I’m sitting on the train, bound for a New Year’s Eve party, and for some reason I’m reading old texts from VP. I say ‘for some reason’; it’s probably because I know that tonight VP is just 11 miles away. On finding this out I did something I’ve never done before: alone, at home, I cracked open a bottle of Martini and had a drink.
So I’m reading old texts from VP, from the top. I’ve got as far as the one where I’m telling him about an evening I spent with Perky who incidentally I’m en route to meet before going together to the aforementioned party. Perky’s been a saint recently, fielding endless messages from yours truly containing scintillating bulletins such as:
Tinder tells me VP is in London.
It’s a wonder she hasn’t blocked my number.
So I’m sitting there, reading, when something happens. Something I’ve been hoping for ever since a certain conversation took place in early October but which I didn’t really believe would ever happen.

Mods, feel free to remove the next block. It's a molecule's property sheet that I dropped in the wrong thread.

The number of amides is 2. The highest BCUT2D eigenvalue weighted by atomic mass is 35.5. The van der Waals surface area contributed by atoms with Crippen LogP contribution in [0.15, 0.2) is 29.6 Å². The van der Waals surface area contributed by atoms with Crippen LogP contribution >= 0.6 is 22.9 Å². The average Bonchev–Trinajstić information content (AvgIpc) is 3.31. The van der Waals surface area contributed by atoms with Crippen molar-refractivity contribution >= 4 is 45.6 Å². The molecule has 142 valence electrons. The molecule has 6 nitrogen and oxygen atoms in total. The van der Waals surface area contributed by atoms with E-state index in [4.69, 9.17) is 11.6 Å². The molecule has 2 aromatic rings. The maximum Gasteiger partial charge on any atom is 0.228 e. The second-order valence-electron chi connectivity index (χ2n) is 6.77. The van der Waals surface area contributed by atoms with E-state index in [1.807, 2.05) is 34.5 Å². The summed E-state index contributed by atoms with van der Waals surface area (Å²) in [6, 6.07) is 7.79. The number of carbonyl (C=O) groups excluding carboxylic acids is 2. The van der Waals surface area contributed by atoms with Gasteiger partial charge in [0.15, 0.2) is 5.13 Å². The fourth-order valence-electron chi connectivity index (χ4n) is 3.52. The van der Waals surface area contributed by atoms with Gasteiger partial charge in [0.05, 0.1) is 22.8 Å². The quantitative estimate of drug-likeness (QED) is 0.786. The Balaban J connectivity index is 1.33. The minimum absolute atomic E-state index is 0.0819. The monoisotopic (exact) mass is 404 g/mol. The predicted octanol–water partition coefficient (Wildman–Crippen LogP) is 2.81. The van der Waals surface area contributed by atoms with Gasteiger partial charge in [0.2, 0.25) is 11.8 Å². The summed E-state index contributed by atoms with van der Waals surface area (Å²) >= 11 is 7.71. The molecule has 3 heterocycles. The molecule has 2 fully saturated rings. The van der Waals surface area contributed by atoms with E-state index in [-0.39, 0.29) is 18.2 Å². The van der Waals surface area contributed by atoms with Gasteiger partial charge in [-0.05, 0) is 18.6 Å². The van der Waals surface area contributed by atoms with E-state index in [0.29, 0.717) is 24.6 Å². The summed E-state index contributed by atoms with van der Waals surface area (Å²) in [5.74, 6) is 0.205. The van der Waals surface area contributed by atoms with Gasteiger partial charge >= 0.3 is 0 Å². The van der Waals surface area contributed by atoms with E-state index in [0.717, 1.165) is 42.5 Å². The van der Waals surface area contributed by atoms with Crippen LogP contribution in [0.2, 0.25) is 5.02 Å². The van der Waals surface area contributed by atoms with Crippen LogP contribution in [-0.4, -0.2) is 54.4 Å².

VP’s messages, six months old, are before my eyes, when up pops… a new message. And suddenly we’re back there: back to holding my phone like it’s a piece of fine bone china, so that I don’t accidentally hit the message bubble, open the window, allow the message to show as ‘read’ before the ink is dry on the page. Back to staring at my phone with the most ridiculous grin on my face, wondering what it means, what to do next.
‘It makes me angry,’ Perky says, when I tell her. ‘He still hasn’t done anything.’
Tell me about it.
And when Karl comes on to me around 2am at the party, I cut my losses and tell him too. He knows about VP, whereas my neighbour – the main reason I don’t feel entirely comfortable making out with Karl in the hallway, or anywhere for that matter – is as yet undisclosed information.
‘You’re the ball of wool,’ Karl says.
Even without the four glasses of prosecco coursing through my veins, I don’t think I’d catch his drift.
‘What do you mean?’
‘You’re the ball of wool, and he’s the kitten in this scenario.’
I know he’s right.
‘How do I not be the ball of wool?’
‘You have to not care.’
Like that’s gonna happen.
The Morning After